The Next Generation Of Bilingual Madrileños – Talking English To Your Baby

How Spanish Parents Can Overcome Their Reluctance To Talk English To Their Baby

More and more Spanish families are bringing up their children bilingually, giving them the chance to discover the world in two languages simultaneously.

One thing these parents struggle with, however, is a reluctance to speak English with their babies, especially when they are in public spaces like the park, swimming pool, doctor’s waiting room or supermarket.

At the Madrid Metropolitan we felt it was time to give these parents some encouragement. We Brits in Madrid truly admire all non-native English speakers who make an effort to communicate naturally with their little ones in our mother tongue!

Babies learn language better through accents

It is a well-known fact that babies hear more sounds than adults and when it comes to language acquisition what they tend to do is learn how not to distinguish between sounds as
they hone in their hearing abilities to the society they are born into.

Academic studies researching the impact of dialectal diversity in monolingual environments have concluded that children brought up where the same word is pronounced in a different accent soon learn to recognize words easier than those brought up in a single-accent homes.

Therefore, there is no need to worry about speaking English with an accent to your child as you are actually doing him or her a favour!

Furthermore, as Assistant Professor Michele Goldin from  Touro University Graduate School of Education told us recently when we approached her for insights on bilingual language
acquisition, “various studies have shown that children acquire the pronunciation of their peers and local speech community rather than the accent of their parents. Exposing children to
multiple languages from an early age, regardless of parents’ pronunciation, opens a world of opportunity for them including greater communication skills, increased understanding and
empathy, and stronger cognitive flexibility”.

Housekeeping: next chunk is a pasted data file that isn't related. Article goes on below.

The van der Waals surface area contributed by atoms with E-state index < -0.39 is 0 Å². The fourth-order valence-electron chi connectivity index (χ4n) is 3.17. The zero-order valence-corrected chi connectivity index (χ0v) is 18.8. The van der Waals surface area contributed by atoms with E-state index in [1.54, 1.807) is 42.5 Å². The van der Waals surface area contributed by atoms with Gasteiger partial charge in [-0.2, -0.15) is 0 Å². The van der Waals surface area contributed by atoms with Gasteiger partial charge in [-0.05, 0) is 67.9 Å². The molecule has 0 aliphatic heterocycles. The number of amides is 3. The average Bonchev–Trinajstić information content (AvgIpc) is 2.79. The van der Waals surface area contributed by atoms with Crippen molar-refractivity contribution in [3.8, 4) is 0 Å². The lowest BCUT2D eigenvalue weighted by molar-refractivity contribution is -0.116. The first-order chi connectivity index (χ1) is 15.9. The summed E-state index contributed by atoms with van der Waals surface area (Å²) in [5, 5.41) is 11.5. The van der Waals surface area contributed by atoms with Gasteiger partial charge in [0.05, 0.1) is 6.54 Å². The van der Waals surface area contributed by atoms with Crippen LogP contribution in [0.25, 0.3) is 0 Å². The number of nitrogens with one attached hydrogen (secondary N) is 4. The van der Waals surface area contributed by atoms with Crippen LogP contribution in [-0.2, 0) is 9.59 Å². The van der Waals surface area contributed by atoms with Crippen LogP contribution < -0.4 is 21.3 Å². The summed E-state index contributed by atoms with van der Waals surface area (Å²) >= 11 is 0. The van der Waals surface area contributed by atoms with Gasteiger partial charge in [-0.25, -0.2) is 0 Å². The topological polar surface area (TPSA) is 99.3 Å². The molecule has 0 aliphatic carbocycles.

Mistakes can be corrected through laughter

Over at the British Council, the Bilingual Baby Club´s teachers have been trained in how to give corrective feedback positively. Any toddler that says a word learnt at home with emphasis
placed on the wrong syllable will soon learn the correct pronunciation of such word through repetition.

Really young kids usually eagerly repeat a sentence and then laugh. By having fun and making the little ones laugh, the Bilingual Baby Club teachers help the children to
remember how to say the sentence correctly because they enjoyed themselves learning it.

English-language children’s books are easy to follow

Spanish parents who have not been brought up in an English-speaking environment often enjoy reading English-language children’s books as much as the youngsters do! Parents pick up
vocabulary from these bright, clever and fun books. English as a second language experts speak warmly of books by authors such as Lucy Cousins, Nick Sharratt, Eric Carle, Mick Inkpin,
Eric Hill and Rod Campbell, all of which put great emphasis on telling a story through pictures and use simple non-rhyming language.

Braver parents try their hand at Julia Donaldson, Dr. Seuss and Roald Dahl whose language is rich with alliteration and have a unique cadence which, once grasped, makes them a joy to read.

Normalising English speaking is positive for everyone

Young children instinctively notice when their parents swap languages depending on circumstances. Toddlers soon realise when a parent only speaks English in the company of
fellow parents that are bilingual advocates and never tries to use it with them in other settings.

This is because using a second language has still not been normalised in society, but awareness is beginning to seep in. Parents are role models and yet they are most affected by criticism
and prejudice from onlookers when using the second language with their children.

By joining bilingual parent support groups and going to early years English-speaking clubs, families find that they can successfully introduce a second language at home from birth.

Build up a social network in the second language of your child

Monolingual parents who actively choose to create a bilingual environment at home benefit greatly from joining a social network where the child’s second language is spoken.

Madrid is teeming with activities run in English for youngsters. There are also volunteer organisations such as Northern Stars which is a membership-based group of families who are raising their children in English.

Although recognizing the sacrifice involved in communicating in a second language from birth with your child, parents in a social network point to the enjoyment and complicity with other parents that makes the journey to bilingualism an easier one.

The main advantage of signing up to the regular activities and workshops run by professionals in a school or academy environment is the age-appropriate, tried and tested approach to
early years bilingualism they offer. Their wide range of stimulating activities and cutting-edge pedagogy provide the best introduction to English language in daily life that any family could
wish for. Furthermore, these groups create a community among like-minded parents.

Bravo for the next generation of bilingual madrileños!

The Madrid Metropolitan salutes you!

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